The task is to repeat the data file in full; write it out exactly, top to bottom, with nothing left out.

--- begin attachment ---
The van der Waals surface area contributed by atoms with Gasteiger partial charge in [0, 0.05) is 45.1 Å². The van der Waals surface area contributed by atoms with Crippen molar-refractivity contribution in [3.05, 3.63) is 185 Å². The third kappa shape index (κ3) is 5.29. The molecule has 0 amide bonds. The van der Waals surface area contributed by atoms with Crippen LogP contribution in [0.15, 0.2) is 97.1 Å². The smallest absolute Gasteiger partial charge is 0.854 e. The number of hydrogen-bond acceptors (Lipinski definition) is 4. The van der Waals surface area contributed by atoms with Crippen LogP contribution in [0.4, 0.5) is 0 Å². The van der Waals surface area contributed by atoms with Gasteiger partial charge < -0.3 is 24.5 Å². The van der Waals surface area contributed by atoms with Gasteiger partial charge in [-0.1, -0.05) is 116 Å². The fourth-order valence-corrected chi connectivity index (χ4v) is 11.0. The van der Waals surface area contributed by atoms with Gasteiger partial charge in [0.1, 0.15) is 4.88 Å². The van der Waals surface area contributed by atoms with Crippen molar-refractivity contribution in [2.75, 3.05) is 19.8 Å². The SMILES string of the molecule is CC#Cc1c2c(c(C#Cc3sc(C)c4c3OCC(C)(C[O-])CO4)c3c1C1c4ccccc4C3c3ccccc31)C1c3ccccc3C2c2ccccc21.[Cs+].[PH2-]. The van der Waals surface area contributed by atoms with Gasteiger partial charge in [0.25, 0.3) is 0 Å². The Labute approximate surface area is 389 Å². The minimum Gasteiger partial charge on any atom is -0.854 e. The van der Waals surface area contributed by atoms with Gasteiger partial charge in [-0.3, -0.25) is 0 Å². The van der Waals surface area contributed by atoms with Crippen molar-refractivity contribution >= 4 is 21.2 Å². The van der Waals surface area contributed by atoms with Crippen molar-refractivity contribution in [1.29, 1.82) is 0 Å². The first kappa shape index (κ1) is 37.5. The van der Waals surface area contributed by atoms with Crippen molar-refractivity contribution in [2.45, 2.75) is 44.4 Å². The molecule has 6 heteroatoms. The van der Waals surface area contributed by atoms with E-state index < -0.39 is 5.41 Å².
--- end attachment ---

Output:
The van der Waals surface area contributed by atoms with Gasteiger partial charge in [0, 0.05) is 45.1 Å². The van der Waals surface area contributed by atoms with Crippen molar-refractivity contribution in [3.05, 3.63) is 185 Å². The third kappa shape index (κ3) is 5.29. The molecule has 0 amide bonds. The van der Waals surface area contributed by atoms with Crippen LogP contribution in [0.15, 0.2) is 97.1 Å². The smallest absolute Gasteiger partial charge is 0.854 e. The number of hydrogen-bond acceptors (Lipinski definition) is 4. The van der Waals surface area contributed by atoms with Crippen LogP contribution in [0.4, 0.5) is 0 Å². The van der Waals surface area contributed by atoms with Gasteiger partial charge < -0.3 is 24.5 Å². The van der Waals surface area contributed by atoms with Gasteiger partial charge in [-0.1, -0.05) is 116 Å². The fourth-order valence-corrected chi connectivity index (χ4v) is 11.0. The van der Waals surface area contributed by atoms with Gasteiger partial charge in [0.1, 0.15) is 4.88 Å². The van der Waals surface area contributed by atoms with Crippen molar-refractivity contribution in [2.75, 3.05) is 19.8 Å². The SMILES string of the molecule is CC#Cc1c2c(c(C#Cc3sc(C)c4c3OCC(C)(C[O-])CO4)c3c1C1c4ccccc4C3c3ccccc31)C1c3ccccc3C2c2ccccc21.[Cs+].[PH2-]. The van der Waals surface area contributed by atoms with Gasteiger partial charge in [0.25, 0.3) is 0 Å². The Labute approximate surface area is 389 Å². The minimum Gasteiger partial charge on any atom is -0.854 e. The van der Waals surface area contributed by atoms with Gasteiger partial charge in [-0.3, -0.25) is 0 Å². The van der Waals surface area contributed by atoms with Crippen molar-refractivity contribution >= 4 is 21.2 Å². The van der Waals surface area contributed by atoms with Crippen molar-refractivity contribution in [1.29, 1.82) is 0 Å². The first kappa shape index (κ1) is 37.5. The van der Waals surface area contributed by atoms with Crippen molar-refractivity contribution in [2.45, 2.75) is 44.4 Å². The molecule has 6 heteroatoms. The van der Waals surface area contributed by atoms with E-state index < -0.39 is 5.41 Å².